Portuguese sound artist João Castro Pinto is said to “compose silence with sounds”, and this description is perfect for Ars Abscondita. The combination of field recording and sound sculpture allows artists to fill spaces with the most interesting sounds they can find, or to leave them empty for contrast. While this seems as if it might be easy, it’s not. On the one hand, such artists are freed from the constraints of common song composition (verse-chorus-verse-chorus-bridge-chorus-chorus). On the other, they are expected to present a comprehensive framework for their art. Listeners need to hear intention and drive; otherwise, their attention will be lost. Pinto’s strength is that he seems to know exactly where each piece is headed and how to get there. While there’s no predicting what sounds will appear and where they will turn, nothing on Ars Abscondita seems random. The music reflects the title, which roughly translated means “hidden art”, or as Pinto puts it, “meta-soundscapes with secluded meaning”. In daily life, our minds attempt to make sense of auditory inputs, but in sound art, the guideposts are absent. The narratives we discern may not be the narratives that are intended or even available. And yet, interpretation becomes a public province once any artistic work is shared.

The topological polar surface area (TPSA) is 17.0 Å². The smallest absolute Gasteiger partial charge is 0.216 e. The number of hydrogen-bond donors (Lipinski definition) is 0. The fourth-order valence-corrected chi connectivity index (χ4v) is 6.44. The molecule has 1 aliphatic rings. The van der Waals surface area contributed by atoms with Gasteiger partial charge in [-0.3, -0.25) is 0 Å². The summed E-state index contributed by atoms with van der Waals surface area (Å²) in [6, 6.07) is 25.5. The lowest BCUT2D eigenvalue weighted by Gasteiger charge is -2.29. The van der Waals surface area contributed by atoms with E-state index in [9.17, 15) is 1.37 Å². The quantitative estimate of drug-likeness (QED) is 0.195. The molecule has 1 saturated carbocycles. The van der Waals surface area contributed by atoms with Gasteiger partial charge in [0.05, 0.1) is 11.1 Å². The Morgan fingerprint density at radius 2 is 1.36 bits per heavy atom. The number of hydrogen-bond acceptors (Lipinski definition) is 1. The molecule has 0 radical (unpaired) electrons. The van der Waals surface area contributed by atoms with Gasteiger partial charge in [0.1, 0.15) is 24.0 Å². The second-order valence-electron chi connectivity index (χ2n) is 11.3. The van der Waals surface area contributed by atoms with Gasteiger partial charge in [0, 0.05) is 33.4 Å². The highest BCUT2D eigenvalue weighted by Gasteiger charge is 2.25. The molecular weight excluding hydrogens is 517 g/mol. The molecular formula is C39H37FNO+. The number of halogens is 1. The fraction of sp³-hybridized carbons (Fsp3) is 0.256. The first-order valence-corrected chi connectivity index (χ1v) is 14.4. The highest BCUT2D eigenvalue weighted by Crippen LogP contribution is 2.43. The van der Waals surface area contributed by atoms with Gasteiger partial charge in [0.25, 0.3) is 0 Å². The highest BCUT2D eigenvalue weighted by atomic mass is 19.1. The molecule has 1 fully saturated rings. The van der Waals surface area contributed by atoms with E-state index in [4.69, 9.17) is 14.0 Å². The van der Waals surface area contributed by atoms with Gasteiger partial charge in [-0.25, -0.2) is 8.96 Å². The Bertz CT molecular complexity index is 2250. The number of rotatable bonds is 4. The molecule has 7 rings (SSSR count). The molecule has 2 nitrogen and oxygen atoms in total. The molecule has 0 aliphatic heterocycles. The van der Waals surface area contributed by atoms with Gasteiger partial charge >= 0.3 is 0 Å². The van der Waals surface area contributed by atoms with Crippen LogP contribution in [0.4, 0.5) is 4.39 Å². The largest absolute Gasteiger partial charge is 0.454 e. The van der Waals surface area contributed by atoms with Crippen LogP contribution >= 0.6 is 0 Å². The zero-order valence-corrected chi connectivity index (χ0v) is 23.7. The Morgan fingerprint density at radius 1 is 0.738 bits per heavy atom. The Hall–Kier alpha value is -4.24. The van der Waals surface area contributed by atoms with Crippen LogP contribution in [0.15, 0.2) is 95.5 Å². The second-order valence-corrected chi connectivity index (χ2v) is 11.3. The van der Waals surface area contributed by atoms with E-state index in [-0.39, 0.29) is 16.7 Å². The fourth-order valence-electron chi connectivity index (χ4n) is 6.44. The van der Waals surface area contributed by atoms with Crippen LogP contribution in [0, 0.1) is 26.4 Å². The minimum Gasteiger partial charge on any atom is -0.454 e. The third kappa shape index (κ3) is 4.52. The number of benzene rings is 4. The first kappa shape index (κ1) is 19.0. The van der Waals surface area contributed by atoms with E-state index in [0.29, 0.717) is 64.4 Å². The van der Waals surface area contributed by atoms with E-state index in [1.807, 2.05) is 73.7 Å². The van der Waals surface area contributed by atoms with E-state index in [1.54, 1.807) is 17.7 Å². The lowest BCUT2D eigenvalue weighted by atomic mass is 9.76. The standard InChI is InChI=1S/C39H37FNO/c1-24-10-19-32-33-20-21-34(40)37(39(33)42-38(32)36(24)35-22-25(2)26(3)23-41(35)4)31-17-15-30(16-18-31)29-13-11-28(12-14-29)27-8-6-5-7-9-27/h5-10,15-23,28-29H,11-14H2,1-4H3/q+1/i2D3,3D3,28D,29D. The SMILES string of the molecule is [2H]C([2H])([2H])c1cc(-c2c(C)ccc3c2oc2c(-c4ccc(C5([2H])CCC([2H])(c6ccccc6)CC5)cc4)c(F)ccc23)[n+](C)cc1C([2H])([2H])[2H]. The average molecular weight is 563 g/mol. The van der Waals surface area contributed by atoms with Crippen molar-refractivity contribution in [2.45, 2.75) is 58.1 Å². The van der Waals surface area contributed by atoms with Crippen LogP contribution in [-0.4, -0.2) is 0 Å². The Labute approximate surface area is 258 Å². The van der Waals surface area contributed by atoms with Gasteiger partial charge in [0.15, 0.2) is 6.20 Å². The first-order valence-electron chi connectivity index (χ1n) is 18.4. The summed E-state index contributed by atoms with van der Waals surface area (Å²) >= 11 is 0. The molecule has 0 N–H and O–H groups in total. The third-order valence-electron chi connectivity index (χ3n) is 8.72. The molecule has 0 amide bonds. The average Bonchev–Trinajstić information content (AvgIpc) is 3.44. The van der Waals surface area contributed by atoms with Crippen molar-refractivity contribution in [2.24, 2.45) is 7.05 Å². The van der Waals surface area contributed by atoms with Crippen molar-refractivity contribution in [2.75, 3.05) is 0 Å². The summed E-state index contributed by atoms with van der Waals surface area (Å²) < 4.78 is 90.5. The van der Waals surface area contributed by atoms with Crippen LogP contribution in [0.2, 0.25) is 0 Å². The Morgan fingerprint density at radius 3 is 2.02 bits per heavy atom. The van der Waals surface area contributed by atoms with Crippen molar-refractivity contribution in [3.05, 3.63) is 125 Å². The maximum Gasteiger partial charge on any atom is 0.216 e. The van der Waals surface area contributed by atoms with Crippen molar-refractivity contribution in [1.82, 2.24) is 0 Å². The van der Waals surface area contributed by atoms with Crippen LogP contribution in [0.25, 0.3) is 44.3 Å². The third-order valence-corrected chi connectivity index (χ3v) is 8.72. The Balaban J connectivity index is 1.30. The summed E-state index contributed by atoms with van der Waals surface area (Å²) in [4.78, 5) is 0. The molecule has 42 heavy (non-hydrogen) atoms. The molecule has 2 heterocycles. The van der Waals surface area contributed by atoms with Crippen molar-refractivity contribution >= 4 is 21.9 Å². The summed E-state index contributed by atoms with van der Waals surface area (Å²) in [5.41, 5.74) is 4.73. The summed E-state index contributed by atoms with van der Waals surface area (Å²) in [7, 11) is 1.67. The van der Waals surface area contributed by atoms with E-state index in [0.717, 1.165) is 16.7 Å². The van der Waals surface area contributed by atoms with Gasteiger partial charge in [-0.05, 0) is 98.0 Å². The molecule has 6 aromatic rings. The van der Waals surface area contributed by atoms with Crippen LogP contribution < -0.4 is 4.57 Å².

The sounds presented on these four tracks are not normally found together: gongs and strings, drain pipes and drones. Nor does their behavior match aural expectations. Some tones are allowed to fade naturally, while others are cut off in mid-echo; for example, a series of chimes struck in one second, followed by silence in the next. In the old days, this effect was created through a tedious process of reel-to-reel: rewind, erase, proceed. Never is this more apparent than on the final track, “Simulacra”, which also features a telephone and a calliope. The latter adds warmth to what might otherwise be considered a clinical work; it’s the rare mechanical sound that connotes the presence of people.
Ars Absondita includes versions of works initially presented in Leeds, Seoul, Vienna and New York, and includes sounds captured in Portugal, Austria, Slovakia and the U.K., as well as a wide variety of instruments, such as Hindu chimes and Tibetan bowls. It’s an international album in a very modern sense. And yet, despite its diversity, it speaks of sound and silence in a manner that all traditions can understand, challenging them to contemplate not what we hear, but how we hear. (Richard Allen)